December 1, 2000;
Meiotic maturation induces animal-vegetal asymmetric distribution of aPKC and ASIP/PAR-3 in Xenopus oocytes.
The asymmetric distribution of cellular components is an important clue for understanding cell fate decision during embryonic patterning and cell functioning after differentiation. In C. elegans embryos, PAR-3 and aPKC
form a complex that colocalizes to the anterior
periphery of the one-cell embryo
, and are indispensable for anterior
polarity that is formed prior to asymmetric cell division. In mammals, ASIP
(PAR-3 homologue) and aPKCgamma form a complex and colocalize to the epithelial tight junctions, which play critical roles in epithelial cell polarity. Although the mechanism by which PAR-3/ASIP
regulate cell polarization remains to be clarified, evolutionary conservation of the PAR-3/ASIP
complex suggests their general role in cell polarity organization. Here, we show the presence of the protein complex in Xenopus laevis. In epithelial cells, XASIP and XaPKC colocalize to the cell-cell contact region. To our surprise, they also colocalize to the animal hemisphere of mature oocytes, whereas they localize uniformly in immature oocytes. Moreover, hormonal stimulation of immature oocytes results in a change in the distribution of XaPKC 2-3 hours after the completion of germinal vesicle breakdown, which requires the kinase activity of aPKC
. These results suggest that meiotic maturation induces the animal-vegetal asymmetry of aPKC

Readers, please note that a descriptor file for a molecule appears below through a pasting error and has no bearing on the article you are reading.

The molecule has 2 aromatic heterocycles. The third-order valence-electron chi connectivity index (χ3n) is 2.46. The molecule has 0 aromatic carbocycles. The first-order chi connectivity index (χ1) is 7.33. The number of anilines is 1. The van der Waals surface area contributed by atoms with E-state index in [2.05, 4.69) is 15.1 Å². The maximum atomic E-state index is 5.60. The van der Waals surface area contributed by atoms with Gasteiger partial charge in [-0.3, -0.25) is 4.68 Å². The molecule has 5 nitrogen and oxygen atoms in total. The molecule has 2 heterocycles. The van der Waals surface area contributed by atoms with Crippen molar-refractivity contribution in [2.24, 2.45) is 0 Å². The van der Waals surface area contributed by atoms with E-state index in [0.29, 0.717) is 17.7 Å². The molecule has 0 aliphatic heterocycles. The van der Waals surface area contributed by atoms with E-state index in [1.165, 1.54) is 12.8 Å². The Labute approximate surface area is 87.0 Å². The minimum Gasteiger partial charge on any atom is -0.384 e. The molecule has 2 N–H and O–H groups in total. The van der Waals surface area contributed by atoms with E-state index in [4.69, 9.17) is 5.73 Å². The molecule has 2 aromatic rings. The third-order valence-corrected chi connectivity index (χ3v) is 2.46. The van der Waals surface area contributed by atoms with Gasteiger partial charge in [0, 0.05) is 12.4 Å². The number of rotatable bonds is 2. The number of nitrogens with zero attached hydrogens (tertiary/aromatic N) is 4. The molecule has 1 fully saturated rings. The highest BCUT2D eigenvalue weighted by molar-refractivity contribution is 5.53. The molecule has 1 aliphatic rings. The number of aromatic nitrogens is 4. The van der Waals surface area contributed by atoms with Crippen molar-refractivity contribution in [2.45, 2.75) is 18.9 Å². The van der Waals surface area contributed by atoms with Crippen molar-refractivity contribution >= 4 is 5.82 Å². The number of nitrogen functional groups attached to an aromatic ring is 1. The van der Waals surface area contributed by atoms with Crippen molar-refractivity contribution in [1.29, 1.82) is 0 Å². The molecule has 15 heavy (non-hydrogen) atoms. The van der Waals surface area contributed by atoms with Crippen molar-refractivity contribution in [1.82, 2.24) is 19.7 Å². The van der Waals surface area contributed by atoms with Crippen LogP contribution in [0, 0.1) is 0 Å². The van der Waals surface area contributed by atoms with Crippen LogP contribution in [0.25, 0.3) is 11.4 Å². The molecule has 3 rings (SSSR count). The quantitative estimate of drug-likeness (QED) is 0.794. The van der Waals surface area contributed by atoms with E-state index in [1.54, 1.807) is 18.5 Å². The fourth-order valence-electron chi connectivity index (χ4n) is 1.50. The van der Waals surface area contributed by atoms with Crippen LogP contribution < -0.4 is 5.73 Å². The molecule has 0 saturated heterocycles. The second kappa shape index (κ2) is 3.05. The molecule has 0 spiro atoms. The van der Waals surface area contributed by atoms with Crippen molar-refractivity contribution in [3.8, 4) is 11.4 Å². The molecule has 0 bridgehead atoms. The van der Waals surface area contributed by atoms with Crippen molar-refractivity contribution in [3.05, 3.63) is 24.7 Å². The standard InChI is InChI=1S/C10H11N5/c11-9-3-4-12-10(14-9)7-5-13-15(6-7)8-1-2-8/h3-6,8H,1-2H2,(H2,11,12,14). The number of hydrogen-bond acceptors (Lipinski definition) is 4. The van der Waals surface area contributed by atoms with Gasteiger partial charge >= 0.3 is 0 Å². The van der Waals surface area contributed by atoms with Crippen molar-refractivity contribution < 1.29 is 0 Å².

[+] show captions
Fig. 1. Schematic structure of aPKC and
ASIP/PAR-3/Bazooka and their
intracellular localization. (A) Comparison
of the C-terminal sequence of mouse
aPKC isotypes and XaPKC. The antiaPKC
antibodies used in the present study
were raised against the C-terminal 20 aa
sequence of mouse PKCz. The sequence
shares significant sequence identity to that
of mouse PKCl and XaPKCl.
(B) Schematic structure of mammalian
ASIP, C. elegans PAR-3 and Drosophila
Bazooka. The N-terminal domain (CR1),
three PDZ domains (CR-2) and the aPKC
binding region (CR-3) are evolutionarily
conserved. The polyclonal antibody
against ASIP was raised against the aPKC
binding region of ASIP. (C) Cellular
localization of PKC-3 and PAR-3 in a C.
elegans 1-cell embryo. The arrow indicates
the anterior-posterior axis. (D) Cellular
localization of aPKC and ASIP in
polarized epithelial cells. The arrow
indicates the apical-basal axis.
Fig. 2. Identification of XaPKC and XASIP in Xenopus. (A) Western
analysis of XaPKC in Xenopus oocytes, eggs and epithelial A6 cells.
XaPKC was identified as an 80 kDa band by an anti-mouse PKCz
antibody. XaPKC is expressed maternally throughout oogenesis, in
unfertilized eggs and in epithelial A6 cells. Samples loaded as oocyte
and egg extracts were estimated to contain 25 mg protein per lane.
(B) Immunoprecipitation analysis of XaPKC and XASIP. XASIP is
identified as a 180 kDa band in anti-ASIP immunoprecipitates of egg
extracts (upper panel). The 80 kDa XaPKC was detected in the anti-
ASIP immunoprecipitates as well as in the anti-aPKC
immunoprecipitates. Samples loaded into each lane correspond to